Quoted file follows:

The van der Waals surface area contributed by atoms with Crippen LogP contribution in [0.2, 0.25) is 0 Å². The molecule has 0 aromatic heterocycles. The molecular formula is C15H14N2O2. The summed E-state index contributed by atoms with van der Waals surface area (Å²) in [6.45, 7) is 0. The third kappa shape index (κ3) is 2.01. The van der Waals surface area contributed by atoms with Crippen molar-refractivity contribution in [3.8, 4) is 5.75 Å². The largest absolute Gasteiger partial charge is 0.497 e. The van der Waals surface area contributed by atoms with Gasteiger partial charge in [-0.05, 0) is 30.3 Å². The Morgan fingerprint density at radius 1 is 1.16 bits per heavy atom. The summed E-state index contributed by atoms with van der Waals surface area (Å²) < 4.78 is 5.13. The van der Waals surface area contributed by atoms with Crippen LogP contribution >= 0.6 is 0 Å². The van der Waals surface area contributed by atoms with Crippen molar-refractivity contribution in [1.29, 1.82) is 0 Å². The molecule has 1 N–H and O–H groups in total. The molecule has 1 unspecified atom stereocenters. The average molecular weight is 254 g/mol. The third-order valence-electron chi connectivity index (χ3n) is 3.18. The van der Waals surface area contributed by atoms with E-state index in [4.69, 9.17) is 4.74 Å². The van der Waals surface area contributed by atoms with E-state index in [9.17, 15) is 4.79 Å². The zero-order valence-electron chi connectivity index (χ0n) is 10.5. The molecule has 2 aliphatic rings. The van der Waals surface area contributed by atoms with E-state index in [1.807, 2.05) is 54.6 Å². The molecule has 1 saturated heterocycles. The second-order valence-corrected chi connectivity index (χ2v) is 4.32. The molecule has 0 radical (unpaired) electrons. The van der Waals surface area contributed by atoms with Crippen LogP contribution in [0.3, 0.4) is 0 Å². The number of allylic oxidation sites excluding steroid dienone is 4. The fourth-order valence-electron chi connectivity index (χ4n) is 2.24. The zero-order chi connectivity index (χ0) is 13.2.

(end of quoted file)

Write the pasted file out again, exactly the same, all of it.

The van der Waals surface area contributed by atoms with Crippen LogP contribution in [0.2, 0.25) is 0 Å². The molecule has 0 aromatic heterocycles. The molecular formula is C15H14N2O2. The summed E-state index contributed by atoms with van der Waals surface area (Å²) in [6.45, 7) is 0. The third kappa shape index (κ3) is 2.01. The van der Waals surface area contributed by atoms with Crippen molar-refractivity contribution in [3.8, 4) is 5.75 Å². The largest absolute Gasteiger partial charge is 0.497 e. The van der Waals surface area contributed by atoms with Gasteiger partial charge in [-0.05, 0) is 30.3 Å². The Morgan fingerprint density at radius 1 is 1.16 bits per heavy atom. The summed E-state index contributed by atoms with van der Waals surface area (Å²) < 4.78 is 5.13. The van der Waals surface area contributed by atoms with Crippen LogP contribution >= 0.6 is 0 Å². The van der Waals surface area contributed by atoms with Crippen molar-refractivity contribution in [1.29, 1.82) is 0 Å². The molecule has 1 N–H and O–H groups in total. The molecule has 1 unspecified atom stereocenters. The average molecular weight is 254 g/mol. The third-order valence-electron chi connectivity index (χ3n) is 3.18. The van der Waals surface area contributed by atoms with E-state index in [4.69, 9.17) is 4.74 Å². The van der Waals surface area contributed by atoms with E-state index in [9.17, 15) is 4.79 Å². The zero-order valence-electron chi connectivity index (χ0n) is 10.5. The molecule has 2 aliphatic rings. The van der Waals surface area contributed by atoms with E-state index in [1.807, 2.05) is 54.6 Å². The molecule has 1 saturated heterocycles. The second-order valence-corrected chi connectivity index (χ2v) is 4.32. The molecule has 0 radical (unpaired) electrons. The van der Waals surface area contributed by atoms with Crippen LogP contribution in [0.3, 0.4) is 0 Å². The number of allylic oxidation sites excluding steroid dienone is 4. The fourth-order valence-electron chi connectivity index (χ4n) is 2.24. The zero-order chi connectivity index (χ0) is 13.2.